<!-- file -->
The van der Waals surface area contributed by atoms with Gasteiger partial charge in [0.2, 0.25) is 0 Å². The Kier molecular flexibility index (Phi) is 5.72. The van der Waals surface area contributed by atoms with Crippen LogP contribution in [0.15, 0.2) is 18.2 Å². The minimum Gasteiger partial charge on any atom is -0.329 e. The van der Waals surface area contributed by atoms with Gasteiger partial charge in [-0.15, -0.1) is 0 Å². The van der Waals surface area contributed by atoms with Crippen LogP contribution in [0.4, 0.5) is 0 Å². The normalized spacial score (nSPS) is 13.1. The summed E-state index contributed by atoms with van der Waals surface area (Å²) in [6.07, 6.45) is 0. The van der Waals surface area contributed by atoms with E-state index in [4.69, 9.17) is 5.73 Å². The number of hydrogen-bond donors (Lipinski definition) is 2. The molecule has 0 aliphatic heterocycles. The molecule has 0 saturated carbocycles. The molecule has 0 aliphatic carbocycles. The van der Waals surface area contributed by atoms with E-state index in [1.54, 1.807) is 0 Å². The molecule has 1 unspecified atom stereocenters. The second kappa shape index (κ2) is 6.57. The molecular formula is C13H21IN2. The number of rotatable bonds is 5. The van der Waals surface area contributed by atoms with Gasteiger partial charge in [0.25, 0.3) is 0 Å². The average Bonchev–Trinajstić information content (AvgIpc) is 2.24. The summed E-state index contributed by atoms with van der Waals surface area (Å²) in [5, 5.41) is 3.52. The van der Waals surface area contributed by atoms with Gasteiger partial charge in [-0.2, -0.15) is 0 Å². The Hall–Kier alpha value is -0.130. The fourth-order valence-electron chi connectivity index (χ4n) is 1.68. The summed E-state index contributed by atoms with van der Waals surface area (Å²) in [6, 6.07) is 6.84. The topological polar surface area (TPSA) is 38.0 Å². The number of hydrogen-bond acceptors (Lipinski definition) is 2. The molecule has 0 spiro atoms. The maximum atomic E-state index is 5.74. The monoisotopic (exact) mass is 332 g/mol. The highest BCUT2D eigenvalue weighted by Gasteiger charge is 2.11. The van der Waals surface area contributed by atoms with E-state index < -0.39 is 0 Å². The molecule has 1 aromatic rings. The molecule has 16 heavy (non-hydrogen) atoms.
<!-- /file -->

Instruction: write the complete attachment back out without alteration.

The van der Waals surface area contributed by atoms with Gasteiger partial charge in [0.2, 0.25) is 0 Å². The Kier molecular flexibility index (Phi) is 5.72. The van der Waals surface area contributed by atoms with Crippen LogP contribution in [0.15, 0.2) is 18.2 Å². The minimum Gasteiger partial charge on any atom is -0.329 e. The van der Waals surface area contributed by atoms with Gasteiger partial charge in [-0.15, -0.1) is 0 Å². The van der Waals surface area contributed by atoms with Crippen LogP contribution in [0.4, 0.5) is 0 Å². The normalized spacial score (nSPS) is 13.1. The summed E-state index contributed by atoms with van der Waals surface area (Å²) in [6.07, 6.45) is 0. The van der Waals surface area contributed by atoms with E-state index in [4.69, 9.17) is 5.73 Å². The number of hydrogen-bond donors (Lipinski definition) is 2. The molecule has 0 aliphatic heterocycles. The molecule has 0 saturated carbocycles. The molecule has 0 aliphatic carbocycles. The van der Waals surface area contributed by atoms with E-state index in [1.54, 1.807) is 0 Å². The molecule has 1 unspecified atom stereocenters. The second kappa shape index (κ2) is 6.57. The molecular formula is C13H21IN2. The number of rotatable bonds is 5. The van der Waals surface area contributed by atoms with Gasteiger partial charge in [0.25, 0.3) is 0 Å². The average Bonchev–Trinajstić information content (AvgIpc) is 2.24. The summed E-state index contributed by atoms with van der Waals surface area (Å²) in [5, 5.41) is 3.52. The van der Waals surface area contributed by atoms with Gasteiger partial charge in [-0.2, -0.15) is 0 Å². The Hall–Kier alpha value is -0.130. The fourth-order valence-electron chi connectivity index (χ4n) is 1.68. The summed E-state index contributed by atoms with van der Waals surface area (Å²) in [6, 6.07) is 6.84. The topological polar surface area (TPSA) is 38.0 Å². The number of hydrogen-bond acceptors (Lipinski definition) is 2. The molecule has 0 spiro atoms. The maximum atomic E-state index is 5.74. The monoisotopic (exact) mass is 332 g/mol. The highest BCUT2D eigenvalue weighted by Gasteiger charge is 2.11. The van der Waals surface area contributed by atoms with E-state index < -0.39 is 0 Å². The molecule has 1 aromatic rings. The molecule has 16 heavy (non-hydrogen) atoms.